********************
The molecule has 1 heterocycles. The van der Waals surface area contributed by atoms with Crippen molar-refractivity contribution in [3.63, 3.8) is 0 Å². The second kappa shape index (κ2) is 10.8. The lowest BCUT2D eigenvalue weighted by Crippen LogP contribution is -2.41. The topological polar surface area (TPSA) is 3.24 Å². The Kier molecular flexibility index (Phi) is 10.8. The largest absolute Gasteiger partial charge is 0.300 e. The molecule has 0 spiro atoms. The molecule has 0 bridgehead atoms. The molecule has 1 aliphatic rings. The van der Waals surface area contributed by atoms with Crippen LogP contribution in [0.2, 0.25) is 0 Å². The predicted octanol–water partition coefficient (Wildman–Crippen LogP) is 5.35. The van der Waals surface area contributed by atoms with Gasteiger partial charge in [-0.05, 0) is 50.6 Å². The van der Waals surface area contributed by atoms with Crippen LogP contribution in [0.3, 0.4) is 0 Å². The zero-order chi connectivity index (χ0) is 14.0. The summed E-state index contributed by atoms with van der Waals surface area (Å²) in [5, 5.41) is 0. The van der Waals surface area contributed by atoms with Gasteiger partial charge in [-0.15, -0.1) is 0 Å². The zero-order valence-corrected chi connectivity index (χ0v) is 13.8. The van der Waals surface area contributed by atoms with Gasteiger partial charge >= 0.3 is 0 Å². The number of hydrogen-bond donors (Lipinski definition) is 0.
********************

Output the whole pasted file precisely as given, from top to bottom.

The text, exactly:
The molecule has 1 heterocycles. The van der Waals surface area contributed by atoms with Crippen molar-refractivity contribution in [3.63, 3.8) is 0 Å². The second kappa shape index (κ2) is 10.8. The lowest BCUT2D eigenvalue weighted by Crippen LogP contribution is -2.41. The topological polar surface area (TPSA) is 3.24 Å². The Kier molecular flexibility index (Phi) is 10.8. The largest absolute Gasteiger partial charge is 0.300 e. The molecule has 0 spiro atoms. The molecule has 0 bridgehead atoms. The molecule has 1 aliphatic rings. The van der Waals surface area contributed by atoms with Crippen LogP contribution in [0.2, 0.25) is 0 Å². The predicted octanol–water partition coefficient (Wildman–Crippen LogP) is 5.35. The van der Waals surface area contributed by atoms with Gasteiger partial charge in [-0.05, 0) is 50.6 Å². The van der Waals surface area contributed by atoms with Crippen LogP contribution in [0.3, 0.4) is 0 Å². The zero-order chi connectivity index (χ0) is 14.0. The summed E-state index contributed by atoms with van der Waals surface area (Å²) in [5, 5.41) is 0. The van der Waals surface area contributed by atoms with Gasteiger partial charge in [-0.15, -0.1) is 0 Å². The zero-order valence-corrected chi connectivity index (χ0v) is 13.8. The van der Waals surface area contributed by atoms with Gasteiger partial charge >= 0.3 is 0 Å². The number of hydrogen-bond donors (Lipinski definition) is 0.